I don’t dwell too much on misheard lyrics. There are a few examples of memorable misunderstandings, and some of them still amuse me, but if you stretch it too far the idea can become a little tedious. I remember many years ago finding a website that had numerous instances of them and by the time we got through the first ten they all seemed rather strained. One of the less strained examples is from Jimi Hendrix’s “Purple Haze”. He sings “Excuse me while I kiss the sky”, but it always sounded to me like “Excuse me while I kiss this guy”. It still does, as you can hear on this clip, at 0:42.
The word “mondegreen” is often used to describe this concept, based on the author Sylvia Young mishearing the Scottish ballad “The Bonny Earl of Murray”. The derivation is recorded here, on the fun-with-words website, along with the lyrics to the ballad, where the words “slay the Earl of Murray and laid him on the green” were misheard as “slay the Earl of Murray and Lady Mondegreen”.
I noted an example from my schooldays in this earlier piece about lyrics (“Cigar-chewing Charlies and Femme Fatales”), a school-friend singing along to Pretenders’ song “Brass in Pocket” with the words “Gonna use my style / gonna use my sausage”. That last word should be sung as side-step, not sausage, and that innocent mistake still brings a smile to my face.
I have been thinking about misheard lyrics in recent weeks because of subtitles. There were no subtitles on English TV in the 1970s (apart from foreign language movies) so we had to work out song lyrics for ourselves, or occasionally take a peek at magazines like Disco 45 or Smash Hits. We were grateful for bands like Sparks and 10cc that included lyric sheets with their albums. These days nearly all programmes, including live music shows, feature subtitles. Even broadcasts of festivals like Glastonbury often feature accurate subtitling of live performances, which I find impressive.
I had looked up the words to Malcolm McLaren’s “Double Dutch” on the web long before it appeared in a 1983 edition of “Top of the Pops” on BBC4 earlier this year. I remember the summer it came out, working in a glass shop in my university holidays, Radio 1 playing most of the time, enjoying the song and not having a clue what the backing vocalists were singing. I would have liked to sing along but there was no way I could work out the following, even though McLaren part-sings them in one of the verses: “The five town diamond skippers / The pleasure of rope rippers”. Whoever subtitled that edition of “Top of the Pops” for BBC4 got the words exactly right, unlike whoever subtitled the “Disco at the BBC” compilation last month. We flicked through a recording of it one weekend, a change of tone between our Glam Rock playlists of mid-September and the Liam Gallagher performances of early October. In Odyssey’s “Native New Yorker”, a great song which reached #5 in early 1978, the words “When he dropped you off at East 83rd” were transcribed as “When he dropped you off and he stated firm”. “He stated firm?” I shouted at the TV. “He stated firm? What, even, does that mean?”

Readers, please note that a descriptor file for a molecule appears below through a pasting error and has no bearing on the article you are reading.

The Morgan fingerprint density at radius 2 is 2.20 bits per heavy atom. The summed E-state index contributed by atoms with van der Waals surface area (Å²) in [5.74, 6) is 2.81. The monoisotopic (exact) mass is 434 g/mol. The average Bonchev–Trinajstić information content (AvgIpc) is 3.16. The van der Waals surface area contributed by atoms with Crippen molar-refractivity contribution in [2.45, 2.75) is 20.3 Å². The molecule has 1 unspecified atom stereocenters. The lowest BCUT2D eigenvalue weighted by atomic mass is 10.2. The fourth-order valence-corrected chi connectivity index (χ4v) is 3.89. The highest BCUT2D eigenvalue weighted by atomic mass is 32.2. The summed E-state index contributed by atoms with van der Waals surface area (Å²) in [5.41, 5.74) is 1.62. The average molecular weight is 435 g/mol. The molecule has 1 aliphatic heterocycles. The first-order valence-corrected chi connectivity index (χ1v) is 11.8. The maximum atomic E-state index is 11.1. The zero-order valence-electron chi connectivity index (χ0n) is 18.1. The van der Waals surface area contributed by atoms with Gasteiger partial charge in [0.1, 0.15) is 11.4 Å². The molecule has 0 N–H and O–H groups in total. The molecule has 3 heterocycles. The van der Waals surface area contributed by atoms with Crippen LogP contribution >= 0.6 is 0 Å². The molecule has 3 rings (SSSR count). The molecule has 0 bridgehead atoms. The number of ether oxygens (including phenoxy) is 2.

In contrast, I was grateful for a more accurate bit of subtitling on the Rod Stewart compilation, also on BBC4 in September. It revealed that I have been singing along to “You Wear it Well” for over 40 years with a minor error. The last verse includes the classic words, “when the sun goes low / and you’re home all alone / think of me and try not to laugh”. I always thought that the verse began, “And when my coffee’s cold / and I’m getting told / that I’ve got to get back to work” but the first word is “Anyway”, which makes more sense: “Anyway, my coffee’s cold / and I’m getting told / that I’ve got to get back to work”. It’s not a big deal but I’m glad to have corrected this very small mistake in my rendition of the song. The word appears at 2:21 in this classic performance from 1972, without subtitles and with Rod reading the words from a sheet of paper. It’s a real treat, and is becoming this month’s earworm. It looks much fresher to my eyes than many other “Top of the Pops” clips from that year, some of which I wrote about here. I missed it at the time (we were on holiday in Ireland, with no access to BBC TV) and it hasn’t been screened anywhere near as often as “Starman”, “School’s Out”, “Mama Weer All Crazee Now”, or indeed this famous 1971 rendition of “Maggie May” with John Peel pretending to play the mandolin. And if you want another 20 examples of misheard lyrics, the fun-with-words link is the place to go.